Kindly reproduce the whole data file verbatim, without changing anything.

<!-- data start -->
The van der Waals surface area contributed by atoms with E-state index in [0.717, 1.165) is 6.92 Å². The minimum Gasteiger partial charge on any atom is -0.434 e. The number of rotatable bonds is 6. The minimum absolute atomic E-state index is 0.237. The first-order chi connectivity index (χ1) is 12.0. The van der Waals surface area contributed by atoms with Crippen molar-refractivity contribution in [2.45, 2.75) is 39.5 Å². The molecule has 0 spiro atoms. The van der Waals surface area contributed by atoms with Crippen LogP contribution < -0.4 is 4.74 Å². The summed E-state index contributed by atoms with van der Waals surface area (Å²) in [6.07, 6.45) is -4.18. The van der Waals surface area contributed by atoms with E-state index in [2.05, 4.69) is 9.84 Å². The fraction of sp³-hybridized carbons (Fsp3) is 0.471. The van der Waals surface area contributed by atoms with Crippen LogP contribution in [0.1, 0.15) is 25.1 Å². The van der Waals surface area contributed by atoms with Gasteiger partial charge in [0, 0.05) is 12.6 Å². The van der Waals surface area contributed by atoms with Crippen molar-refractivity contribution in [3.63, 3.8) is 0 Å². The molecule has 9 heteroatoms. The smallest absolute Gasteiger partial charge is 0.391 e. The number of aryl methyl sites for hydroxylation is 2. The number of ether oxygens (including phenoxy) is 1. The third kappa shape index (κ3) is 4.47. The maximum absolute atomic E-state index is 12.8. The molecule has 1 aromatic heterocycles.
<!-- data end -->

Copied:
The van der Waals surface area contributed by atoms with E-state index in [0.717, 1.165) is 6.92 Å². The minimum Gasteiger partial charge on any atom is -0.434 e. The number of rotatable bonds is 6. The minimum absolute atomic E-state index is 0.237. The first-order chi connectivity index (χ1) is 12.0. The van der Waals surface area contributed by atoms with Crippen molar-refractivity contribution in [2.45, 2.75) is 39.5 Å². The molecule has 0 spiro atoms. The van der Waals surface area contributed by atoms with Crippen LogP contribution < -0.4 is 4.74 Å². The summed E-state index contributed by atoms with van der Waals surface area (Å²) in [6.07, 6.45) is -4.18. The van der Waals surface area contributed by atoms with E-state index in [2.05, 4.69) is 9.84 Å². The fraction of sp³-hybridized carbons (Fsp3) is 0.471. The van der Waals surface area contributed by atoms with Crippen LogP contribution in [0.1, 0.15) is 25.1 Å². The van der Waals surface area contributed by atoms with Gasteiger partial charge in [0, 0.05) is 12.6 Å². The van der Waals surface area contributed by atoms with Crippen molar-refractivity contribution in [3.63, 3.8) is 0 Å². The molecule has 9 heteroatoms. The smallest absolute Gasteiger partial charge is 0.391 e. The number of aryl methyl sites for hydroxylation is 2. The number of ether oxygens (including phenoxy) is 1. The third kappa shape index (κ3) is 4.47. The maximum absolute atomic E-state index is 12.8. The molecule has 1 aromatic heterocycles.